“The art of a people is a true mirror to their minds”: Jawaharlal Nehru
While talking of art and culture of Punjab it is often said, though wrongly, that the state has only one culture; agriculture. It is another story that the state, of late, has been losing in the field of agriculture also.
On a closer look at the cultural side of the State one confronts a very gloomy picture. May be because art and culture has always been at the lowest foot of governmental priorities.
Before the unfortunate divide of India in 1947, the state of Punjab used to have a very pulsating artistic environment. Lahore used to be the hub of most of the states’ vibrant cultural activities. The unfortunate partition not only triggered the displacement of a massive number of families, on both its sides, but also caused a loss of huge number of lives and properties. Most importantly it damaged, beyond repair, a valuable artistic atmosphere that prevailed all over the region.
For instance, established in 1875 both the Lahore Museum and the Mayo School of Industrial Arts, (now known as National College of Art, Lahore), had played a significant role in developing a rich artistic environment.
Apart from Bhai Ram Singh, who served as the first Indian Principal of the Mayo School, there were also luminaries as BC Sanyal, Dhanraj Bhagat, S.L Prashar, Munshi Miran Bakash and Abdur Rahaman Chughtai on its teaching faculty.
Alas, both of these two institutions, which incidentally were designed by Bhai Ram Singh, too had to be divided into two.
How a wide range of rich collection, comprising sculptures, paintings, manuscripts and books of these great art institutions, would have been divided equally between India and the newly created Pakistan, is much beyond one’s apprehension. But, sadly enough, it did happen!
Since our side of Punjab then had chosen Simla (now Shimla) as its temporary capital, the school of art, renamed as Punjab School of Arts and Crafts, started functioning from there in 1951. While S.L Prashar became the first Principal at the Simla School, he appointed Satish Gujral also as one of its faculty members. And our share of the Museum collection was shifted to Patiala.
Soon after the birth of Chandigarh, which was coming up fast as the new capital of Punjab, thanks to a great visionary Nehru, the School of Art was brought here from Simla in 1962. Also the museum collection was brought here from Patiala and housed temporarily in the art school premise itself. For, the museum building came up and started functioning much later in the year 1968.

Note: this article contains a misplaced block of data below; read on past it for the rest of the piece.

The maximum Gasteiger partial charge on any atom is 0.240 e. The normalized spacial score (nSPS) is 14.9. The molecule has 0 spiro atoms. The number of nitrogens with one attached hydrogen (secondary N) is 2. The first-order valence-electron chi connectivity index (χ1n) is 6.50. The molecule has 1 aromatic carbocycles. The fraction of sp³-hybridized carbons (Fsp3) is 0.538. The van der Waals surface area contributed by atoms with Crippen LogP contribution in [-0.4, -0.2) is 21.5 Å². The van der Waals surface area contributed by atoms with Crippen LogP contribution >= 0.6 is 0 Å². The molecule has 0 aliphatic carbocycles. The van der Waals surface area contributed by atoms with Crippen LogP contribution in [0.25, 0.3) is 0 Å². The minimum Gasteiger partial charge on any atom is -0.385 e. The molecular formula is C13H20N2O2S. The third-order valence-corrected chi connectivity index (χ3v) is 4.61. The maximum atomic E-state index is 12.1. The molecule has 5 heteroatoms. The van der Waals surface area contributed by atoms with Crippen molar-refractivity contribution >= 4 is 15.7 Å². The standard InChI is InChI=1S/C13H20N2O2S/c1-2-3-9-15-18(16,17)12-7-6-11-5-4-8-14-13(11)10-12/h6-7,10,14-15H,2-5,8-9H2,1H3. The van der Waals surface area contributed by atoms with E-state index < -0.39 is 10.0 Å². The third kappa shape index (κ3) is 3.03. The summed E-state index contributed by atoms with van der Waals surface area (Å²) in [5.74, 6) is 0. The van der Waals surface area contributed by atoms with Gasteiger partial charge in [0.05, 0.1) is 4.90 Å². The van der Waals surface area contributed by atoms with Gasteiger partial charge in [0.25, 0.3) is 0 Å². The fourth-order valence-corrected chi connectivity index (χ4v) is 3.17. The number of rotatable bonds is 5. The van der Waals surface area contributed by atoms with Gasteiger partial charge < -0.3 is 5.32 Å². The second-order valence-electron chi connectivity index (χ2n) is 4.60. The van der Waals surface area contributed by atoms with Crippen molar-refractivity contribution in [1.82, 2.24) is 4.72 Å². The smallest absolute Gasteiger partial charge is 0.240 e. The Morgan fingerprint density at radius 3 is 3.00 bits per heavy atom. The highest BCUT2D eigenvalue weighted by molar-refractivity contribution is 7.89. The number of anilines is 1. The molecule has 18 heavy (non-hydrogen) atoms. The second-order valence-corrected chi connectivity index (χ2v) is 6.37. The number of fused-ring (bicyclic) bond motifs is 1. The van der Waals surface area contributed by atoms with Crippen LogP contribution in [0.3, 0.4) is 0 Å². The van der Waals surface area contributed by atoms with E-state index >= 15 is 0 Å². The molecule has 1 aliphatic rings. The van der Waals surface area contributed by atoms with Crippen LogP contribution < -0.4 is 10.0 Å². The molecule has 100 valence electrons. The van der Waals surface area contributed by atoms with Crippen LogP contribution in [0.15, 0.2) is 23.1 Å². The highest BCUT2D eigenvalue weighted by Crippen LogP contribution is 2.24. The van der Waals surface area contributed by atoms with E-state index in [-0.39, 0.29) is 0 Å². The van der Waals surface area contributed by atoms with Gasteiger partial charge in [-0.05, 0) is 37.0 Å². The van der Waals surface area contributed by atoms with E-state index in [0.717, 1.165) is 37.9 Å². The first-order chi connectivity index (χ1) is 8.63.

In 1964 the state of Punjab suffered a second partition and made the state lose its ownership to its newly built capital. Funnily enough the half-hearted demands for its inclusion in Punjab have been popping up, now for more than half a century, only during every election time.
Strangely enough a seemingly insensitive towards its art heritage the Punjab State government gave to the newly created Union Territory not only the control of the Chandigarh region, but also an unethical administrative hold over both these prominent art institutions, the art school and the museum.
It is another story that the babu-dominated Chandigarh Administration has been running both these institutions with an unprofessional approach. For, both these institutions are being headed by bureaucratic babus since ages.
And the sad state of the Punjab Art Council, which runs three Akademies; Lalit Kala, Sangeet and Naatak and Sahitya, being always been short of funds and run on non-artistic political whims, is too well known to talk about.
Of course the setting of sensible agendas for economic, agricultural and scientific growth and road-mapping of creating institutions like the PGI and IITs is very much required for a better development of the currently ailing Punjab state.
However, without putting sincere efforts to let healthy and free growth of an artistic and cultural environment, all other developments would perhaps be soulless and deadly materialistic.
Thus it is imperative for any government that next occupies the saddle of the Punjab’s power-horse to have a serious view of the artistic and cultural sides by raising basic, if not world class, infrastructure that currently is totally missing.
It is high time the derogatory tag of Punjab having only agriculture as its culture or of having only a balle-balle culture of Patiala-pegs and tandoori-murgaas, removed. Better sooner than later!
The creation of art schools, theatres, museums and art/exhibition galleries would not only be embellishments to the overall growth of the State, they would bring in a much required spiritually satisfying social vibrancy!
Nourishing a scientific temper, as Nehru had rightly envisaged, is not wrong. But strict sciences without artistic refinement would perhaps lead one to nowhere.
“Our scientific power has outrun our spiritual power. We have guided missiles and misguided men”: Martin Luther King Jr#(Published on 27th March 2017, Volume XXIX, Issue 13)